Flying to Aspen
IFR approach and departure into and out of Aspen are just
about the most challenging that I've ever experienced. I'd be careful about
trying it for the first few times in actual conditions, because the descent and
climb rates are so far out of the ordinary. Its one of the few airports where
experience with local conditions and customs is quite important.
Right before Christmas 2004 I flew IFR into Aspen; I was at 12,000 feet and about 40 miles from the airport ATC wanted me to climb to 16,000 feet so that they could sequence me with all of the jet traffic into the approach procedure. I didn't want to hook up my passengers to oxygen, nor did I want to spend alot of time climbing since it was VFR already in that area. So I canceled IFR and did the rest of the approach as VFR. In order to squeeze me into the steady stream of jets (everyone needed a reservation at that time of year), ATC had me fly past Snowmass mountain, enter the downwind leg of the pattern at 12,000 feet, and then begin the descent to the field (roughly 7,000 feet agl) upon turning base. Needless to say, it was a very rapid, steep and exciting descent, with a mountain straight ahead before turning final and a jet on IFR approach a few miles behind me. At least on touchdown the tower thanked me for cooperating.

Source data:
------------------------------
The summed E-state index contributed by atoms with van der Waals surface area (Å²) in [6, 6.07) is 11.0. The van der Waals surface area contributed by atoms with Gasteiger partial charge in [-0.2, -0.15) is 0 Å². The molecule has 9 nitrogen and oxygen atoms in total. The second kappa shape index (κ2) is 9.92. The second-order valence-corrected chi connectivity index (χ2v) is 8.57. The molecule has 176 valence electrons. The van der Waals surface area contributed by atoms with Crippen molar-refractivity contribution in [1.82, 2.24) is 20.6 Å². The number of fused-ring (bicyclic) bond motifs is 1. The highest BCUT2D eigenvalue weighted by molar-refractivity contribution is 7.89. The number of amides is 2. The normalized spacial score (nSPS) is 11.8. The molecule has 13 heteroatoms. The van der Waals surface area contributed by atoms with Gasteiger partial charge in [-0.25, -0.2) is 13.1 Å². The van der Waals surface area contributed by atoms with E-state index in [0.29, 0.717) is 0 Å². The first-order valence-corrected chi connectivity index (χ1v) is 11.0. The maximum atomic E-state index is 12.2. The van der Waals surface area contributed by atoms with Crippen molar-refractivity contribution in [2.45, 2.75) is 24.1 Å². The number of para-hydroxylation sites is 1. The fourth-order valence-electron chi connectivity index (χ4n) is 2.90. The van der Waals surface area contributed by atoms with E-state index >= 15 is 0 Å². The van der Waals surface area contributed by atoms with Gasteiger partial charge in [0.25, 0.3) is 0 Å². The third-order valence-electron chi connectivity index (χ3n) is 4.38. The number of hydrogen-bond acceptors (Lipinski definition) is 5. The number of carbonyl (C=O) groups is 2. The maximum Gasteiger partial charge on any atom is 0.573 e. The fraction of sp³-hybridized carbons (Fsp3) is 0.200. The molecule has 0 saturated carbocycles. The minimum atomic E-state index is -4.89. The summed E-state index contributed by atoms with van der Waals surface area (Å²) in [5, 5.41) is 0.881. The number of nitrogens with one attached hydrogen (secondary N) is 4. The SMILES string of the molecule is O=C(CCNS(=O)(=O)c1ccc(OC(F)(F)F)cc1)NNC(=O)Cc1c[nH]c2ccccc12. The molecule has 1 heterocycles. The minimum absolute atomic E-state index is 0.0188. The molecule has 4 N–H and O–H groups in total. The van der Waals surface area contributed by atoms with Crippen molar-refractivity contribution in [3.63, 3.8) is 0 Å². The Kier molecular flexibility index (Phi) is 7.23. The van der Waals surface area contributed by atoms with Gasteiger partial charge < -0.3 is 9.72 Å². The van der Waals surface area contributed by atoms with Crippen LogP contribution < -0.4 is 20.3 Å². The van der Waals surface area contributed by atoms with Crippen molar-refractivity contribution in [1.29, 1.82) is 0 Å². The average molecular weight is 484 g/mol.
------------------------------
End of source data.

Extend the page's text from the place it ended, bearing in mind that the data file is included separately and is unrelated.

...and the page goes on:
The IFR departure a few days later was equally challenging, because there is a series of turns that must be done at specific altitudes and headings shortly after takeoff, in order to avoid hitting anything. An SR22 cannot climb up to 16,000 feet as quickly as ATC would like, so expect to spend some time getting vectored for the climb (or request a VFR climb, if the conditions permit). But the views are spectacular and defy description.